Marathon runners brave Beijing smog

0 Comment(s)Print E-mail Agencies via Shanghai Daily, October 20, 2014
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Runners wore masks and were given sponges to wipe away the grime when an international marathon got underway in heavy smog in Beijing yesterday.

The 34th Beijing International Marathon began at Tian'anmen Square with many of the tens of thousands of participants wearing protective face masks.

The 42-kilometer course ended at the Chinese capital's Olympic Park, on a day when buildings across Beijing disappeared into the gray-tinged mist.

"Actually, on a normal day, nobody would run in such conditions," said Chinese participant Liu Zhenyu, a computer engineer. "But the event is happening today, so what can we do?"

About 30,000 people registered to take part in the marathon and an accompanying half-marathon.

The organizing committee made 140,000 sponges available at supply stations along the marathon route so runners could "clean their skin that is exposed to the air," the Beijing News reported.

The level of small pollutant particles known as PM2.5, which can embed themselves deep in the lungs, reached more than 400 micrograms per cubic meter in parts of the city as the runners lined up. The World Health Organization's recommended daily maximum average exposure is 25.

"When I looked at the state of the mask after 10 kilometers, I decided enough was enough," said British runner Chas Pope, 39, after dropping out of the race.

"It felt pretty ridiculous given we're meant to be running for health and fitness."

Top runners stay away

Many top long-distance athletes stayed away from the race, which was won by Ethiopia's Girmay Birhanu Gebru in two hours, 10 minutes and 42 seconds. His compatriot Fatuma Sado Dergo was the fastest woman with a time of 2:30:03.

"Today the smog did have a little impact on my performance, but not a major one," said China's Gong Lihua, who came third in the women's race.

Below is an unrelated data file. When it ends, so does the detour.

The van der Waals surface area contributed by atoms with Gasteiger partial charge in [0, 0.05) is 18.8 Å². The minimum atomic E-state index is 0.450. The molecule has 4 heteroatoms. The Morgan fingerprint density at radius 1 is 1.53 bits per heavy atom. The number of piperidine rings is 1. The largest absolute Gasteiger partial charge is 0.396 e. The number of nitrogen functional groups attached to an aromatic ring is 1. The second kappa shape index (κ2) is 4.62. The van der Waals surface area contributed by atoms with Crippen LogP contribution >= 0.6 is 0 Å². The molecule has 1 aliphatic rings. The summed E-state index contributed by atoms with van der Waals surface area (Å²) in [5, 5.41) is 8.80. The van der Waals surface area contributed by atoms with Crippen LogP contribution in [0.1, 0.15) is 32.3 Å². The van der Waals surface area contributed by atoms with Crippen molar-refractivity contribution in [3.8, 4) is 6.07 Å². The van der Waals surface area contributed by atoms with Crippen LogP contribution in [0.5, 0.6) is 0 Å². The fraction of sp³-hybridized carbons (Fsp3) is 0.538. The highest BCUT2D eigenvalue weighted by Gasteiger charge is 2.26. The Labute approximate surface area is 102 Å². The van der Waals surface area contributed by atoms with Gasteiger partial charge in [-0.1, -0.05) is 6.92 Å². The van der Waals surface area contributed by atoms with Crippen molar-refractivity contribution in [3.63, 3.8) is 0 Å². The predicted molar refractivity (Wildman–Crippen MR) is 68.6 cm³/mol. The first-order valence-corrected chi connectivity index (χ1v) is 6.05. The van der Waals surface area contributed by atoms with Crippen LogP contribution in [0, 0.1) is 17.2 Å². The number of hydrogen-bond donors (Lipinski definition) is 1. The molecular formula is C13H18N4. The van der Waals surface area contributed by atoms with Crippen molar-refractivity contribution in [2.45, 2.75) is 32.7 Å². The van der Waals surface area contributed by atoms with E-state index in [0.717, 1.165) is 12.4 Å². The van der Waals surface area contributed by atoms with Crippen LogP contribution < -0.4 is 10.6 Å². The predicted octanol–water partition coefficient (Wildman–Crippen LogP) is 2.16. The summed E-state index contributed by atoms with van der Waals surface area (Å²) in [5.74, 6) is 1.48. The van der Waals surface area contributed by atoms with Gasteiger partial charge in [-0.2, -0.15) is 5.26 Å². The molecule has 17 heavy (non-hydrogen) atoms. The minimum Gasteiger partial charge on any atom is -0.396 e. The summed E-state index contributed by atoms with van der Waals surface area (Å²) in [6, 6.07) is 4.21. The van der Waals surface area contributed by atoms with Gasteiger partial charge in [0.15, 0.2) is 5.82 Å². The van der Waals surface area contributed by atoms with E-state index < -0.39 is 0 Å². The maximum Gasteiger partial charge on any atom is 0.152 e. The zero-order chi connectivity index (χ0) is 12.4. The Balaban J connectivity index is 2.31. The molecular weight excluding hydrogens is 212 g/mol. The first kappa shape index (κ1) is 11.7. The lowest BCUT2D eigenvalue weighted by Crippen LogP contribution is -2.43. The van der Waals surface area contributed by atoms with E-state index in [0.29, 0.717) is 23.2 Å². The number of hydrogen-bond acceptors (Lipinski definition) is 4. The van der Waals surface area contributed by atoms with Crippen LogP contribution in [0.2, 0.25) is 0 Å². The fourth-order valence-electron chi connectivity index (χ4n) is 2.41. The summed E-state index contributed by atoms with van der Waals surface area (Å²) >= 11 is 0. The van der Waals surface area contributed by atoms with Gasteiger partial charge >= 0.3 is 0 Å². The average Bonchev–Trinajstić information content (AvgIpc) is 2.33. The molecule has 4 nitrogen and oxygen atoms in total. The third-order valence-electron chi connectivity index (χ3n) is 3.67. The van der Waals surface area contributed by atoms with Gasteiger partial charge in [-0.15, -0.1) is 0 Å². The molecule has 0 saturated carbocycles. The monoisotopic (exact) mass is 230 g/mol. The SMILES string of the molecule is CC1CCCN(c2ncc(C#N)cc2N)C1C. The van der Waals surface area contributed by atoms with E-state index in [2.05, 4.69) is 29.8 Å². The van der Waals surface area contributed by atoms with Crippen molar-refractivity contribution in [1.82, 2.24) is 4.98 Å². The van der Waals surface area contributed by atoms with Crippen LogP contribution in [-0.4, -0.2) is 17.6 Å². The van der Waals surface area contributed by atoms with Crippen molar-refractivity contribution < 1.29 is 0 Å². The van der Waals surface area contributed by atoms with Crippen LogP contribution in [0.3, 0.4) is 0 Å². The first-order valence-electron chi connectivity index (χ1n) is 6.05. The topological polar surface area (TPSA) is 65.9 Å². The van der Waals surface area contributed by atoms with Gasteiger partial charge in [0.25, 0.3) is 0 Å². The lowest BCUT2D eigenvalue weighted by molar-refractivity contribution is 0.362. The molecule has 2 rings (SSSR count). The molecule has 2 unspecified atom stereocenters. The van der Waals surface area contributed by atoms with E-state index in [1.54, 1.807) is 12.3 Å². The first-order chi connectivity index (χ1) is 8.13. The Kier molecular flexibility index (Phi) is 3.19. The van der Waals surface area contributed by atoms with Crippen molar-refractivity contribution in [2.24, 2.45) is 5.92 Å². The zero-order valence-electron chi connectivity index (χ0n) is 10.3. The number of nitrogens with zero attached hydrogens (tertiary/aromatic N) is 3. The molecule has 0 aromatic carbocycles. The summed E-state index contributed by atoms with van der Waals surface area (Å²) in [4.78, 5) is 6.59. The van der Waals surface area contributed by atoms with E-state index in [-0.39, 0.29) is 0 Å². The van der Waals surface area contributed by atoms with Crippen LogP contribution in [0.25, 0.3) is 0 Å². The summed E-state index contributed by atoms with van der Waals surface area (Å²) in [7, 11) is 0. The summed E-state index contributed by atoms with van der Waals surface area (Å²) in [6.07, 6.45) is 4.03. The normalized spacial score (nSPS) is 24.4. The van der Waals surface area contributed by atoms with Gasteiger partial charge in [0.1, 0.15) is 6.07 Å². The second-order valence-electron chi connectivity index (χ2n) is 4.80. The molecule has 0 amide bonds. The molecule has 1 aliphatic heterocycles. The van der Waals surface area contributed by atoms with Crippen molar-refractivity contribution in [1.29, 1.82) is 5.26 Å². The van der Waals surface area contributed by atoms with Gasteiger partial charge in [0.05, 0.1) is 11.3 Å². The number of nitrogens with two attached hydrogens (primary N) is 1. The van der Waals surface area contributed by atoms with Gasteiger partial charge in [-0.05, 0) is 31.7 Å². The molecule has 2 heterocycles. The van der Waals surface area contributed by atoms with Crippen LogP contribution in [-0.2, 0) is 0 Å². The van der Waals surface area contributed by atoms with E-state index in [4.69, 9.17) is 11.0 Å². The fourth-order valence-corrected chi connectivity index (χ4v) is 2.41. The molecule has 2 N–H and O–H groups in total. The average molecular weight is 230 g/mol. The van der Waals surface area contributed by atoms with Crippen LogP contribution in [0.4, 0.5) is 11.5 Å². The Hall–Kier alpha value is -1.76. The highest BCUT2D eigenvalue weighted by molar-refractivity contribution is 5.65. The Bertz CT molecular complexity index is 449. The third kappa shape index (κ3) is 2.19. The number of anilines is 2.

An update on Saturday night on the marathon's official microblog, which was hosted by the Chinese Athletic Association and the Beijing Municipal Bureau of Sports, said "there might be slight or moderate smog." It asked competitors to take measures according to their own health, and advised the elderly and people with respiratory diseases to carefully consider whether to take part.

But the air yesterday was deemed severely polluted, according to Beijing's environmental center, the most serious level on China's air quality index, and came with a warning for children, the elderly and the sick to stay indoors, and for everyone else to avoid outdoor activities.

At the finish line, athletes tried not to let worries about air quality take the shine off pride in their performance.

"I'm used to the pollution," said local runner Liu Fan, who dropped out after 32 kilometers. His wife handed him a bunch of flowers, describing conditions as "terrible."

The marathon's organizing committee said late on Saturday that postponing the event would be difficult because of all the planning that had gone into it, and asked competitors to understand. It said that 46 percent of the competitors had traveled from abroad and other parts of China to take part.

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